Award Citation

Zhang Lu is a film director representative of East Asia in the 21st century. With his origin as an ethnic Korean in China, and with a wide range of knowledge acquired through his career as a novelist, he became a film director. By setting his films in provincial cities in China, Korea, and Japan, and by working together with actors and crews from each country, he has created a unique body of work that can be called nothing other than “East Asian films” that transcend nationality and borders. 

Zhang was born in 1962 as a third generation Korean in Yanbian, Jilin Province, China. His father was arrested during the Cultural Revolution, and the young Zhang was sent to a rural area with his mother as part of the rustication policy. He acquired fluency in the Chinese language in addition to his Korean around this period. He graduated from the Chinese Literature Department of Yanbian University becoming a professor of Chinese literature at the same university. Later, Zhang moved to Beijing and began working as a novelist. 

As a film director, he was a late-bloomer, releasing his first long feature film Tang Poetry in 2004. The next year, he won the ACID prize in the Cannes Film Festival with Grain In Ear (2005), a story about a Korean single mother living in a remote area in China, which reflects his deep interest in current issues and his experience and knowledge of being an ethnic minority. In the 2010’s, Zhang worked with renowned actors and crew from Korea and consecutively released much-discussed works, such as: Gyeongju (2014), a story of encounters and partings between a man and a woman that unfolds in the ancient city of Gyeongju; and A Quiet Dream (2016), a film based in Seoul, Korea, in which three men, including a North Korean defector, have feelings for an ethnic Korean woman who came from China. His films have been nominated for major international film festivals, including The Cannes Film Festival, the Berlin International Film Festival and the Busan International Film Festival.

He then successively released the trilogy of films that can be said to be the culmination of his career up to the present: Ode to the Goose (2018), Fukuoka (2019) and Yanagawa (2021). They are a completely new type of “East Asian cinema”, created through a collaboration of multi-national filmmakers from Korea, China and Japan. This trilogy resulted in meaningful cultural connections between Zhang and Fukuoka too, as many citizens were involved in his films from the planning stage to the shooting process. After his ideas for the films further expanded his relationship with Fukuoka, where he was originally invited to attend a film festival. In each film in the trilogy, he portrays characters with regret and grief who visit a town and begin to face their lives again as they become familiar with the place amidst its unique changes of scenery and peaceful pace. 

Major characteristics of Zhang’s films are his focus on social minorities such as Korean Chinese and North Korean defectors, as well as his skillful form binary narrative that alternates between seemingly opposing dichotomies: reality and dreams; present and past; and life and death. His use of these characteristics have become more flexible in recent years. Often historical events related to East Asian modern and contemporary history appear in his films; poetry and songs ranging from Chinese poems of the Tang dynasty, poems by Yun Dong-ju, a Korean poet who passed away in Fukuoka, and Japanese nursery rhymes add a richly emotional atmosphere. His direction of the languages used in his films is also distinctive with Korean, Chinese, and Japanese flitting about in a free-spirited production where conversations in different languages can be easily communicated, giving a sense of the vision of intercultural harmony and coexistence.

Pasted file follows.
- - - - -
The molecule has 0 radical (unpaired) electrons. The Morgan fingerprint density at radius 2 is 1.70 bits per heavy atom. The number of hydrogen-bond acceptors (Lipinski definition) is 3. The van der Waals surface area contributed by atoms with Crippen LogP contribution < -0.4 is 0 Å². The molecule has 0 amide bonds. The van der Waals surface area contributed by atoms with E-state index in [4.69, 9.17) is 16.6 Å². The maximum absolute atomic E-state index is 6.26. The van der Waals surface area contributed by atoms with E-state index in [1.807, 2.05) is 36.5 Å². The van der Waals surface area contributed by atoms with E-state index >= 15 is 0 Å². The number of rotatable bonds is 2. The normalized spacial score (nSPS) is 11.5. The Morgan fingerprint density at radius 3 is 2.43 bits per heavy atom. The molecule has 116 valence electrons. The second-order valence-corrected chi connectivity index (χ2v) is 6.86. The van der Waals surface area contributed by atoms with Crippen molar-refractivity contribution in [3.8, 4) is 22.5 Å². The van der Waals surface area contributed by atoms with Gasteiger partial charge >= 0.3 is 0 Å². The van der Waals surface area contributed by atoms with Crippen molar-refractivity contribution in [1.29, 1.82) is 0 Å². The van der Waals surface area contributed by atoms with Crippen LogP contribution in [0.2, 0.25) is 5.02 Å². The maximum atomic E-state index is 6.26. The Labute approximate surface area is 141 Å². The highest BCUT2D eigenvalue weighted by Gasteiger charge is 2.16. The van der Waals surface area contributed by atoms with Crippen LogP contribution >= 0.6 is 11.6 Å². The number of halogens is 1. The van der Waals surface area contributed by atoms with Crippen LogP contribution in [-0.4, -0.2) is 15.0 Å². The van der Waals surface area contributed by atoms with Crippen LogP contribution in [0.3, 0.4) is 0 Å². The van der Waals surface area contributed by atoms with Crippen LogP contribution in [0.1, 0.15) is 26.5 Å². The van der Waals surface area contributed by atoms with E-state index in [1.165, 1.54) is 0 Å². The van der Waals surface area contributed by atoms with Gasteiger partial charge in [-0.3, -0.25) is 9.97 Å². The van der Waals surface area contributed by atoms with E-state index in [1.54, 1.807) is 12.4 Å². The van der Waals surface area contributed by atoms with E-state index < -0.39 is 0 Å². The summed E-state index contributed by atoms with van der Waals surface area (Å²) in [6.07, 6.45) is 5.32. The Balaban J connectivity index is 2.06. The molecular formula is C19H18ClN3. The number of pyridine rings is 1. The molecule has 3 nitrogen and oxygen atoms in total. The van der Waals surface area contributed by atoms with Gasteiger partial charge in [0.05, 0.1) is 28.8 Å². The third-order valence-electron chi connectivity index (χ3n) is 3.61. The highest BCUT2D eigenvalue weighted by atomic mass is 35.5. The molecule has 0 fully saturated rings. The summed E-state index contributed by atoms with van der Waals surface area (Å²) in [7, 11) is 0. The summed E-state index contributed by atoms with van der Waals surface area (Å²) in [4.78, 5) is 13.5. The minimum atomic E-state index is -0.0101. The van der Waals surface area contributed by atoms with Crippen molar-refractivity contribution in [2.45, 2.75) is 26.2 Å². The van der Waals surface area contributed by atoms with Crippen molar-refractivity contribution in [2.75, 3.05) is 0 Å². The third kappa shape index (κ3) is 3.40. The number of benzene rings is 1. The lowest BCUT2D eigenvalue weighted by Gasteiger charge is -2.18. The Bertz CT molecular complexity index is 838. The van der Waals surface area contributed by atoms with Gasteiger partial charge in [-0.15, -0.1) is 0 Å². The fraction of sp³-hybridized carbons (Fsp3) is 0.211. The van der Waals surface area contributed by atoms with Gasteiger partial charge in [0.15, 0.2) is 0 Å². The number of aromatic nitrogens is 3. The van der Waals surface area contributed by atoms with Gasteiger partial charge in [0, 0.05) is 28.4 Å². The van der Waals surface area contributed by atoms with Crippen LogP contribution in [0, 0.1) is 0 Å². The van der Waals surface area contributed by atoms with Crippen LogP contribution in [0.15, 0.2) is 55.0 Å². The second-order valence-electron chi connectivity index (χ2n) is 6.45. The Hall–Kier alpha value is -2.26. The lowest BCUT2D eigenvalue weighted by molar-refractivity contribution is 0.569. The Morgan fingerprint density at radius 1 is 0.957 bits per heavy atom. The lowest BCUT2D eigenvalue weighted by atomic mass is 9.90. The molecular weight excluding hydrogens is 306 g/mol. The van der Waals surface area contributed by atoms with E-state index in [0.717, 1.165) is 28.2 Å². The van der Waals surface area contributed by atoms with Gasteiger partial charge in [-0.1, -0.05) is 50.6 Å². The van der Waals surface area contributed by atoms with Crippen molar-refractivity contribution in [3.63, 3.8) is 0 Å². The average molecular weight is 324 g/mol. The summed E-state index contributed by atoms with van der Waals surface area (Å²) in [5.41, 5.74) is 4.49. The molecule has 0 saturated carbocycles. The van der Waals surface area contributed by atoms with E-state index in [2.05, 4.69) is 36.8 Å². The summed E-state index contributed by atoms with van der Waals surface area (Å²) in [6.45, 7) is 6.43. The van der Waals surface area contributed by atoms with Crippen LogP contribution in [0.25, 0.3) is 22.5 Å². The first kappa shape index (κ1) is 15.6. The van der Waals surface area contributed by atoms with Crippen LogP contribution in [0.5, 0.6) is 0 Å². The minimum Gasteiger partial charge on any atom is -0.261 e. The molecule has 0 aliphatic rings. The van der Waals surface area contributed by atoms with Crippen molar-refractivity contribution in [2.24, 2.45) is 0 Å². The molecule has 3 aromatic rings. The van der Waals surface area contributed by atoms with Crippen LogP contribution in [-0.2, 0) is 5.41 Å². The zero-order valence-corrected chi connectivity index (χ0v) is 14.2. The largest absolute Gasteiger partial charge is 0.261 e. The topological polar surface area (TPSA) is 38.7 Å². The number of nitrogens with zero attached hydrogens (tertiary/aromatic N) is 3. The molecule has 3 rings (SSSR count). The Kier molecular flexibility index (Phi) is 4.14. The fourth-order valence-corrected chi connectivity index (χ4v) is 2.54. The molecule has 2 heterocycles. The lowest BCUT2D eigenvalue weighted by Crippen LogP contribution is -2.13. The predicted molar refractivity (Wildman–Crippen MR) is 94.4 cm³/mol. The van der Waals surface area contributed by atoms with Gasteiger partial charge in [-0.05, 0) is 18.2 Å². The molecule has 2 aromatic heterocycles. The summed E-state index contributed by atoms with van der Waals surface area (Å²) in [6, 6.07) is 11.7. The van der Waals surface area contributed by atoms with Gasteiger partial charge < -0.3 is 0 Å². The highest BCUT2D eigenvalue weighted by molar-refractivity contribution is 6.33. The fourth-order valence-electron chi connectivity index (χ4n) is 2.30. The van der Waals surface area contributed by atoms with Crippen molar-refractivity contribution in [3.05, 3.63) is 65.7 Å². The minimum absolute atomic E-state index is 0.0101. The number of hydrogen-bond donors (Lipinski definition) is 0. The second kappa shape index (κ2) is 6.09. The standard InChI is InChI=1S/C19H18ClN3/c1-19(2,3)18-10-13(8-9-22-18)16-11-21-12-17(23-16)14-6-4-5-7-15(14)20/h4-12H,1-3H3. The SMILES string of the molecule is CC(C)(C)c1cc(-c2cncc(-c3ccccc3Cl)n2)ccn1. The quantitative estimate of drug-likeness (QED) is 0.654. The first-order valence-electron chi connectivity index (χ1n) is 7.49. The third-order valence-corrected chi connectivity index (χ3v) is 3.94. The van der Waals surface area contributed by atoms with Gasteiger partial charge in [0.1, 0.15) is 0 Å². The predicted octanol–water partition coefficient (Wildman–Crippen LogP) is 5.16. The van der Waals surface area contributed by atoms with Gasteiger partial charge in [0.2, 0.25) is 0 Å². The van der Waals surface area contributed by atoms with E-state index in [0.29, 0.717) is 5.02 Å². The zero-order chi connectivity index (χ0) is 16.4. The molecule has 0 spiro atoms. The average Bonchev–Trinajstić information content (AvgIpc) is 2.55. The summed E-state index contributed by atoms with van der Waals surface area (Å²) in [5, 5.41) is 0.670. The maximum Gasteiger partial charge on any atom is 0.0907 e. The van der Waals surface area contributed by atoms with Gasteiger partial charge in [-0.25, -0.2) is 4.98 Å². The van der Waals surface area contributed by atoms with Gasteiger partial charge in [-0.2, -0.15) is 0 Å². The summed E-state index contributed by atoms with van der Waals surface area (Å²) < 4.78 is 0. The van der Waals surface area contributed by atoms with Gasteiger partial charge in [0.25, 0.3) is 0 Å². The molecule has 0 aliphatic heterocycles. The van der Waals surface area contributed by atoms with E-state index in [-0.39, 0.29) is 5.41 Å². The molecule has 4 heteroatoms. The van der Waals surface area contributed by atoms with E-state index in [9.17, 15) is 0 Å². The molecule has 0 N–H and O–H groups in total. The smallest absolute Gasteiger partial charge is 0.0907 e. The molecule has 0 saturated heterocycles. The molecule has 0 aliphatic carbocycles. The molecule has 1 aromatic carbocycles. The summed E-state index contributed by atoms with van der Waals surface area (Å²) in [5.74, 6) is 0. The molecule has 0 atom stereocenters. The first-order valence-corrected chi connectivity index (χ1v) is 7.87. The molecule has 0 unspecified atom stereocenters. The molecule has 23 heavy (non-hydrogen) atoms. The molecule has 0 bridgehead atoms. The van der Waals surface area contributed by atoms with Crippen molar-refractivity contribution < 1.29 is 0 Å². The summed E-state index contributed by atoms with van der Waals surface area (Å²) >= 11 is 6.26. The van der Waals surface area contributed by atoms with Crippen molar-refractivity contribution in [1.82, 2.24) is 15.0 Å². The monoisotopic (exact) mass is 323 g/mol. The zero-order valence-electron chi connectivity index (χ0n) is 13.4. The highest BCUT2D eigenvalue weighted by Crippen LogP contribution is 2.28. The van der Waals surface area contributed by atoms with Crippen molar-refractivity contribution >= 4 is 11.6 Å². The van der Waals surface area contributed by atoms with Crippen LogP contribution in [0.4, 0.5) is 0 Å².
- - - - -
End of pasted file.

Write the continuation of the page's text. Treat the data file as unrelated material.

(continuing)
His latest work based in Beijing, The Shadowless Tower (2023) was selected for the Golden Bear at the Berlin International Film Festival in 2023. With this work, he further refines his approach in his next step forward after “the trilogy”.
Zhang Lu has released works regarded as unparalleled in “East Asian cinema” and won international acclaim for his expression of a vision of cultural harmonization and symbiosis in his films by making actual cross-border collaboration with filmmakers from China, Korea and Japan. For his significant contribution, he is a truly deserving recipient of the Arts and Culture Prize of the Fukuoka Prize.

Message upon Announcement of Laureates

I was both incredibly surprised and sincerely honored to receive the news that I was chosen for the Fukuoka Prize.

The first word that popped into my mind was “fate”; something anyone with experience of Asian cultures can relate to.

I was blessed that fate let me visit Fukuoka several times, allowing me to build a very profound friendship with people in Fukuoka and eventually brought me to create a film titled Fukuoka. This is both my fate and good luck.

I am looking forward to visiting Fukuoka again in September.

Achievements by Laureate

Acceptance Speech at Award Ceremony

Portraits of Laureate

As a child with his family
Receiving the New Currents Award at the Busan International Film Festival, 2005
On top of the roof of the Fukuoka City Hall for filming “Fukuoka”
With filmmakers in Fukuoka
At the Berlin International Film Festival, 2023
During the filming “The Shadowless Tower”(2023)